For most American cooks, summer is the season to go into their backyards and fire up the grill. For me, that's never been the case. I don't even own a grill. Nor, as a matter of fact, do I have much of a backyard. Hell, living in San Francisco, I often don't have a summer.
When the weather turns hot, I crave fried food. My first truly hot summer came when I moved to Washington, D.C., for college. While most college students would return home for summer vacation, I always made sure I had some excuse--summer school, internships, jobs-- to stay in D.C. during the hot summer. It turns out I actually thrived in the heat. And so did my stomach. Summer meant crab cakes, fried chicken, french fries, fried green tomatoes, hush puppies.
It wasn't until my trip to Andalucía last summer, though, that I finally found people who truly shared my unabashed enthusiasm for frying. The Andalucían cooks have mastered the art of frying in olive oil like nowhere else. It didn't matter that the thermometer often climbed above 104˚F/40˚C that summer. Nothing dampened their, nor my, desire for our daily dose of perfectly fried fish.
So, in the spirit of Andalucía and for my contribution to this month's theme of Is My Blog Burning, "Summer's Flying, Let's Get Frying," I present one of my favorite summertime recipes for simply pan-fried, local Petrale sole on top of a "succotash" of stir-fried summer corn and squash (press "continue" for recipe).
Pan-fried Petrale Sole with Succotash of Summer Squash and Corn
(dinner for 2)
For the sole:
2 fillets of petrale sole, 5-6 oz. each, or other local flat fish
sea salt and piment d'espelette (substitute paprika or black pepper)
1 large egg
1 T milk
1c all-purpose flour
3/4 c pure olive oil, enough to fill a frying pan to a depth of 1/4-inch
For the succotash:
2 ears of corn
2 small summer squash
1/4-1/2 of a yellow or red onion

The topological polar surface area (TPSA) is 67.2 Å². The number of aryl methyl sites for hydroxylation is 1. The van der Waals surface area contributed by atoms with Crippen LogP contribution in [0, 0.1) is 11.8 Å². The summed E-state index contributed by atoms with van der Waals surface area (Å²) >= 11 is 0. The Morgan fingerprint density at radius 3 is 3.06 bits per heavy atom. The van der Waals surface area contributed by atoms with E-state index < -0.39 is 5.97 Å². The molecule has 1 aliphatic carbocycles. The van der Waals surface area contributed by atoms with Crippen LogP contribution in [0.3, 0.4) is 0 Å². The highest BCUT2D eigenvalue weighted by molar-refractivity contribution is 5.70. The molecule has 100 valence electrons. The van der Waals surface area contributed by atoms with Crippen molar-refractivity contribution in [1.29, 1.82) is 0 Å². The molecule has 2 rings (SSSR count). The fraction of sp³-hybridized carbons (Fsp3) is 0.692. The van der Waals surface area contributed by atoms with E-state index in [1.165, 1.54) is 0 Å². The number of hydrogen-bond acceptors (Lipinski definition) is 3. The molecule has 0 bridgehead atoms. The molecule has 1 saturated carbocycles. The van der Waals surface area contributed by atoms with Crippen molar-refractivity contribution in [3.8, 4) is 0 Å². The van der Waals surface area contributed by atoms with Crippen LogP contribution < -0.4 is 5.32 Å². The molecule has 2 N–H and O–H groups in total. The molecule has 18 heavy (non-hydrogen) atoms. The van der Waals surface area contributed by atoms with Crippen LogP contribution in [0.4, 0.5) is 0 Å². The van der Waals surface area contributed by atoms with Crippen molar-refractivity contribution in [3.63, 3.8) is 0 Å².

1 clove garlic
few sprigs basil
2 T extra-virgin olive oil
handful of cherry tomatoes
For the gremolata:
2 t parsley, minced
1 t lemon zest, minced
1/4 t garlic, minced
Season the fish generously with salt and a little piment d'espelette (Basque pepper) and set aside (at room temperature, for up to 30 min. or in the refrigerator) while preparing the succotash. Beat egg with milk and place in shallow dish casserole. Place flour in second dish or casserole. These will be used at last minute to "bread" the fish before frying in the oil. Place the oil in a pan, preferably cast iron, big enough to comfortably cook both pieces of the sole at the same time.
To prepare the succotash, use a sharp knife to cut the corn off the cobs. Dice the summer squash and the onion, separately, into pieces approximately the same size as the corn. Mince the garlic. Tear the leaves of the basil into small pieces by hand or cut into chiffonade.
To prepare the gremolata, combine the parley, lemon zest and garlic and mince all together so that it is very fine. Set aside.
With all ingredients now ready, the rest will move very quickly. Heat the fish pan with the oil in it over medium-high heat. Dip the fish fillets in the egg mixture, and let drip to remove excess egg. Then dredge in the flour, again allowing the excess flour to fall off.
Meanwhile, in a wok or large sauté pan over high heat, heat the oil until nearly smoking. Add the onion and stir fry for a minute or two, without letting it burn. Then add the squash, cook for a minute, and then the corn. Continue to stir fry the succotash until the squash is as tender as you would like it and the vegetables are slightly camamelized, approximately 3 more minutes. Season with salt to taste. At the last minute, add the basil and the cherry tomatoes, stir, and turn off the heat.
Once the oil in the fish pan starts to send up tiny whispers of smoke, carefully add the floured fish, presentation side (the prettier side, usually the top) down. You may need to reduce the heat, depending on how thick your fillets are, to prevent burning. When the fillets have turned golden brown, after about 3 minutes, flip over and cook other side another 1-2 minutes, until golden brown and just cooked through.
Spoon succotash onto plates, place fish on top, sprinkle gremolata on top and serve.